Jackson Pollock's reputation for stubborn independence was to prove a key component in defining the parameters of his myth. Postwar America was so homogenized, bureaucratized, and "buttoned down" that many people felt easily lost in a "lonely crowd." As iconoclastic night-club comic Lenny Bruce liked to point out, to be a man in the fifties meant you had to "sell out." Since a significant portion of the population chafed under these conditions, it is not surprising that movies with frontier themes became very popular in that decade. In films like Shane, High Noon, y.io to Yuma, and other adult westerns, the hero riding off into the sunset in many ways more accurately exemplified not the nineteenth century winning of the West, but the contemporary dilemma. These characters were cheered on by viewers because, without regard for acceptance by society, they made their own decisions. It would soon become apparent that Jackson Pollock — described by fellow Abstract Expressionist Franz Kline as a "lone shepherd dog running outside the world" — was a real version of the Hollywood and Madison Avenue he-men being created and marketed in response to current audience demand.19 Thus it was that the media, always hot on the trail of new trends, began to emphasize the cowboy in Pollock.
Many of Jackson Pollock's published and private statements prove that his thinking directly correlated with the basic premises of the acting style so inextricably a hallmark of his era. For example, in an interview he gave in 1944 to the journal Arts & Architecture, he noted (about the European Surrealists), "I am particularly impressed with their concept of the source of art being the unconscious." In Possibilities magazine, whose sole issue was published in the winter of 1947/48, Pollock described his total absorption when he worked: "When I am in my painting, I'm not aware of what I'm doing." His paintings, Pollock said, had a life of their own; his role was to let it come through. Another of the Abstract Expressionists, Willem de Kooning, remembers that Pollock, comparing the way each approached his canvas, taunted, "You know more, I feel more," and in an interview in the early fifties, Pollock defined painting as "a state of being."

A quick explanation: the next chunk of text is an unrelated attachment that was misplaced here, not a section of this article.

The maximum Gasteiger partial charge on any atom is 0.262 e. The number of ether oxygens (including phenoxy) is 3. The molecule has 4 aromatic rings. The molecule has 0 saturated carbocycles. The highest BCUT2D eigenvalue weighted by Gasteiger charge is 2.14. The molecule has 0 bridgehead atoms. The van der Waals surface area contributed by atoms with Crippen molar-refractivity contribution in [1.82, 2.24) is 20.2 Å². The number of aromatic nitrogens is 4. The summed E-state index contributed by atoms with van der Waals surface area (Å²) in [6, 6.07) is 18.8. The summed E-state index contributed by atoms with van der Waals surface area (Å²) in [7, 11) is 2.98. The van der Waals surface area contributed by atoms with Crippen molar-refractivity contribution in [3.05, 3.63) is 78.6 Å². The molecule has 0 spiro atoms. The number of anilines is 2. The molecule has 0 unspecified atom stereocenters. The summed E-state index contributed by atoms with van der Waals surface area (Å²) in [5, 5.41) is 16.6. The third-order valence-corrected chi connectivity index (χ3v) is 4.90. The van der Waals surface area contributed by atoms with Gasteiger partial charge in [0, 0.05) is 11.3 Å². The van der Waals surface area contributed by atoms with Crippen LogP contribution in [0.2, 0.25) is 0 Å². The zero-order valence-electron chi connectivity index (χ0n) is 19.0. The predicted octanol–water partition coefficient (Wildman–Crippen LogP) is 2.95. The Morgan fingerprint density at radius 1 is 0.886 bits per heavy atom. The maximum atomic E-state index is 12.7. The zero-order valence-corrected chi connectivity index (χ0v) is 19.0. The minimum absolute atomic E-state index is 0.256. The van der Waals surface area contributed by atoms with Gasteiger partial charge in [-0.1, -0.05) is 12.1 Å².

After his own car crash, the raw directness of Jackson Pollock's totally unpreconceived recording of his unconscious was not only eulogized in lyrics by Mike McClure published in Evergreen Review,it was publicly hailed in an essay by Kenneth Rexroth, who finally said what many had believed to be true, that Pollock's life (death), and works were the essence of Beat. Rexroth officially added the artist to a growing list in the radical press of heroes "suicide" by contemporary American society.43 A verse by Dylan Thomas, a sax solo by Charlie Parker, a painting by Jackson Pollock—all of these works by the movement's martyrs were applauded as "pure confabulations" whose simple existence constituted their best and only reason for being.
In the years since his death, many hypotheses have been put forth to try to explain the unprecedented imprint of Jackson Pollock on American society. In addition to being lauded for stubbornly maintaining an individual stance in an increasingly homogeneous world, Pollock has been posthumously congratulated as well for what some have perceived as a grand existential gesture made in the face of atomic threat. And, most prominently, over and over again, Jackson Pollock has been credited with having virtually singlehandedly brought about the long-awaited aesthetic triumph of America over the centuries-old hegemony of Europe.
Some have concluded that the magnitude of Jackson Pollock's importance is in large measure due to the fact that no framework existed previously for his kind of energy.44 But that is true—if at all—only in a very narrow art-historical sense, for the matrix into which Pollock's accomplishments fit is so much more complex and wide reaching. A tense, insecure, explosive man, embodying none of the traditional hero's traits, Jackson Pollock became an American hero nevertheless, and he has proved, moreover, to be a role model with tenacious staying power. Politics, artistic styles, social issues, all of these keep changing, but the example set by Pollock has managed to retain an extraordinary relevance; indeed, as the years have gone by, and newer and newer trends have developed, the extent of Pollock's impact is continually being reassessed and upgraded.
Hardly any expert today would disagree with the judgment that, whether or not he could be considered America's greatest painter, Jackson Pollock has certainly been the most influential artist ever produced by this country. But, while he was alive, some reviewers— unsympathetic in the extreme—accused Pollock of running a wrecking enterprise. His work, they complained, ruthlessly shattered the accepted conventions of picture making. Looking back, we can see that these critics were really not wrong in what they were saying; what they could not know, however, was just how profoundly Pollock's challenge to tradition was to change the course of art.